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Thursday, 5 January 2012

Buffy Sainte-Marie performs Saturday in Whippany

Article originally published at dailyrecord.com Written by Bill Nutt For NJ Press Media

She’s a folk artist, but she’s ventured into electronica and jazz. She’s written pop hits (“Until It’s Time for You to Go,” “Up Where We Belong”), but she’s had years when her songs never were played on the radio.

In a career that began in the early 1960s, Buffy Sainte-Marie has an eclectic catalog, while developing a passionate following. But she says that career happened organically, with little sense of planning.

“I just have a little camera in my head that kind of photographs my dreams and experiences,” she writes in an email. “You never know when you go to sleep what you’re going to dream about, and songwriting is like that for me.”

Sainte-Marie will bring her band to the Ukrainian American Cultural Center in Whippany Saturday night (Jan. 7) as part of the Splatter Concert series.

Sainte-Marie, a member of the Cree tribe, was born in Saskatchewan, Canada, in 1941. From an early age, she knew she was meant to write songs.

“I’ve always loved to do it — better than Barbies or baseball,” she writes. “I saw a piano when I was 3, loved playing with it, had no lessons, and made up songs for the fun of it.”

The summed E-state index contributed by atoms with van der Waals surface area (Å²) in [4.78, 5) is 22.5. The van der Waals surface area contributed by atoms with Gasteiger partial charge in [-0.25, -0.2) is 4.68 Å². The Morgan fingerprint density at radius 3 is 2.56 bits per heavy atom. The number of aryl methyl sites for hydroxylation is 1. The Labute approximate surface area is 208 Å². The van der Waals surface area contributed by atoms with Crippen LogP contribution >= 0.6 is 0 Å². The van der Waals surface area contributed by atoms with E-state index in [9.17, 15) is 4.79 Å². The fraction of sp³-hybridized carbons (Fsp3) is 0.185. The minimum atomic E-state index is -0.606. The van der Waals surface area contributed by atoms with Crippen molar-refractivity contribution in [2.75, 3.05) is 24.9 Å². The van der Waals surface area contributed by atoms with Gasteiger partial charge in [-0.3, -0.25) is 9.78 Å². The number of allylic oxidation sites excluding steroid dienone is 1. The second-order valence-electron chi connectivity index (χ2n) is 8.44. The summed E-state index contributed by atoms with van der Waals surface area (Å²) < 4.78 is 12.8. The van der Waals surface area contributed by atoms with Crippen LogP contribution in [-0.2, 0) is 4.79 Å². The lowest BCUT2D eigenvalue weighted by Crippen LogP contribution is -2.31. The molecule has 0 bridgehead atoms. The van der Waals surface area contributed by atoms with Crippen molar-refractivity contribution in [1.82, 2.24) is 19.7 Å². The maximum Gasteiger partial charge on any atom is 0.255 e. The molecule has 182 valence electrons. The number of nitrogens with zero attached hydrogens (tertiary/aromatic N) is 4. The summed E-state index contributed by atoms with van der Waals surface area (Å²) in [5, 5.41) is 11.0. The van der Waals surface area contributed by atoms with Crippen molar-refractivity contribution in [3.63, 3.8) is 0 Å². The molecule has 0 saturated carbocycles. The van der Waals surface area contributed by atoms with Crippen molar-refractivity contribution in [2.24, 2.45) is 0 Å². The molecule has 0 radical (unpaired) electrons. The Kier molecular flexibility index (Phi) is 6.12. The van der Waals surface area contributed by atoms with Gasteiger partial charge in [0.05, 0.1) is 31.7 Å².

By her late teens and early 20s, she was listening to a spectrum of music.

“I’ve always been grateful to be around real folk music in the early 1960s,” she writes. “What an inspiration to hear songs that have lasted for generations, touch on eternal human issues for subject matter, and have great memorable melodies.”

Around the middle of that decade, she was performing in Canada and the U.S. Sainte-Marie emerged around the same time as a number of Canadians, including Gordon Lightfoot, Joni Mitchell, Neil Young and Leonard Cohen.

“I believe Canadians share a sense of appreciation of nature,” she writes.

Canadians also share “the common human thump of harsh winters and the patient waiting for spring,” she writes.

She adds Bruce Cockburn and k.d. lang to her list of favorite Canadian songwriters.

Throughout the course of several years, Sainte-Marie would combine socially conscious songs (such as “Universal Soldier,” later covered by Donovan) with appearances on “Sesame Street.”

WHEN: 7 p.m. Saturday (Jan. 7)
WHERE: Ukrainian American Cultural Center, 60 N. Jefferson Road, Whippany
TICKETS: $30 ($33 the day of the show); $5 ages 13 to 17; free for ages 12
and younger
INFORMATION:
973-585-7175; www.
kofc6100.org/FrDan0.htm

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